3 Reasons To Transition From Waterfall to Agile

3 Reasons To Transition From Waterfall to Agile

Posted on July 17, 2013 0 Comments
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At the Big Software Company where I used to work, my 60 colleagues and I built our entire project every night, and nobody was allowed to check in broken code. At any moment there was a complete functional application that passed all regression tests. It was my first Agile, as beautiful as synchronized swimming.

And you can’t do synchronized swimming in a Waterfall.


Yet the lure of Waterfall remains strong,even in organizations that have made the switch intellectually. Because at its core is a promise: Everything’s going to work out exactly like we planned. A lot of organizations would find it easier to make the transition to Agile if they got this kind of assurance. But the reason Waterfall has failed is that it can’t deliver on the promise.

Agile can. And as the East Coast  Director of Consulting Services at MarkLogic I am often in the privileged  position of introducing Agile to our leading customers. I’ve  seen the good the bad and the utterly resistant and I have  3 key reasons why organizations like McGraw Hill, Dow Jones, and Condé Nast have chosen Agile over Waterfall.

1. Risk Stays Flat

In Waterfall, the risk curve rises every day. Business can’t realize profit or market advantage until the project is completely developed and tested. If the market rejects the project, Business has to crank the whole machine back up: new requirements, a Gantt chart, test plans, more budget. Let’s form a new development team because the original team is disbanded. Let’s reinvent this thing. A whole new risk curve is born. The cost of the project increases, and there is no way of putting any value back in to offset the expense.

In Agile, however, the risk curve stays flat. The model of short sprints allows for constant tuning of the design. Continuous integration assures always-functional software that can be productized. An Agile User Acceptance Test, synchronized with development sprints, gives Business the feedback it needs to be responsive.

2. Good Enough Beats Tyranny of Perfection

Finishing work to a “good-enough” level means that the cost of the work will not exceed the business value of what’s produced. In my consulting engagements, I work with a lot of smart, driven people. Can we shave a few milliseconds off this operation? Can we prune a few more lines of code from that algorithm? We can always envision a better form, a cleaner syntax. But good-enough software is powerfully pragmatic. Often my team helps to build RESTful services. Inevitably, we come to a point where, yeah, you could use a strict resource-based API, but maybe functional-style calls will get you there faster. Pass the parameters and don’t forget the hot sauce.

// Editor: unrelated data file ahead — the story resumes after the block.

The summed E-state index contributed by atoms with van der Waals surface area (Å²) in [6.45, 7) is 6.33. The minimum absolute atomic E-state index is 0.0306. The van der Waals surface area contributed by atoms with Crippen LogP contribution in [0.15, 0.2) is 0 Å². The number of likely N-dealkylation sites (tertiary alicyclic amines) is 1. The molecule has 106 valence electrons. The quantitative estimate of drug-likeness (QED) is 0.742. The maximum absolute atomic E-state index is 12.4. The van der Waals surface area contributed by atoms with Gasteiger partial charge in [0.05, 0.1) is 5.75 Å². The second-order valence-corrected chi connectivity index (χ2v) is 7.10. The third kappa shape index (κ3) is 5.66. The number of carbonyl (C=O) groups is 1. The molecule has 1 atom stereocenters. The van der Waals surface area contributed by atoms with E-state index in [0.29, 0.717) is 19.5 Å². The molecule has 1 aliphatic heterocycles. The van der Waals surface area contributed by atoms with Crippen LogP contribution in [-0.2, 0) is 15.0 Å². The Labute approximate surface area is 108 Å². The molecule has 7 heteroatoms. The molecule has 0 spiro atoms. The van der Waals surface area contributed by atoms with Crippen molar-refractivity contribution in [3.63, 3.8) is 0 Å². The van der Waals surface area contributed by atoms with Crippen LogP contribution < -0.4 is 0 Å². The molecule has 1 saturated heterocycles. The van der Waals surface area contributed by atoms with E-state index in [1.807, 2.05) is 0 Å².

3. Business Stays In The Loop

In Waterfall, software development is hard. The geeks who are nuts enough to devote their careers to it have a secret vocabulary and spend a lot of time typing furiously or staring fixedly at their screens. Their activities are unfathomable and the issues they wrestle with are esoteric. They can only commune with other geeks.  So, while technology is being built, business owners feel shut out, and unable to control the very projects their own careers depend on.

In Agile, software development is still hard, and it’s still done by people with unique skills and outlooks. To mitigate the culture clash between Business and Technology, Agile creates many points of contact between the two groups. In Waterfall, Business may feel it has more power to dictate a plan and hold Technology accountable. In fact, the linear, hand-off-y style of Waterfall allows Business and Technology to grow further and further apart, so two-thirds of the way through, Business is saying, “I have no idea what’s taking them so long,” and Technology is saying, “They never knew what they wanted in the first place.” In Agile, Technology has to surface at the end of every sprint and show Business what it’s doing. Business can then dial the cost and speed of the project at a very fine resolution. It’s like when you’re moving clips around in Garageband and you turn on snap to grid. Wow, now my guitar solo starts on the beat.

If you are forming an Agile team like the ones at MarkLogic’s leading customers, you may find these points helpful in winning over folks who don’t know what Agile is, or why you’d want to use it. Happy Developing!

Frank Rubino

Frank first joined MarkLogic in 2006 after a ten year career as a Computer Scientist at Adobe Systems, building collaboration, XML, and data-driven features for Creative Suite. At MarkLogic he was a Senior Principle Consultant, working for customers like Pearson, HMH, Publishers Press, McGraw-Hill and Congressional Quarterly. He left MarkLogic to serve as CTO at Spectrum Chemical & Laboratory Products, where he led an Oracle EBS migration, and an e-commerce website re-architecture that used MarkLogic for content-marketing. After Spectrum, he was Executive Director of Technology and UX at Kaplan Publishing, where he built a mobile content delivery platform for 200,000 students. In 2011, he rejoined MarkLogic and took a Solutions Director role, where he enjoys a mix of development, architecture, and sales projects. He tweets at @xmlnovelist.


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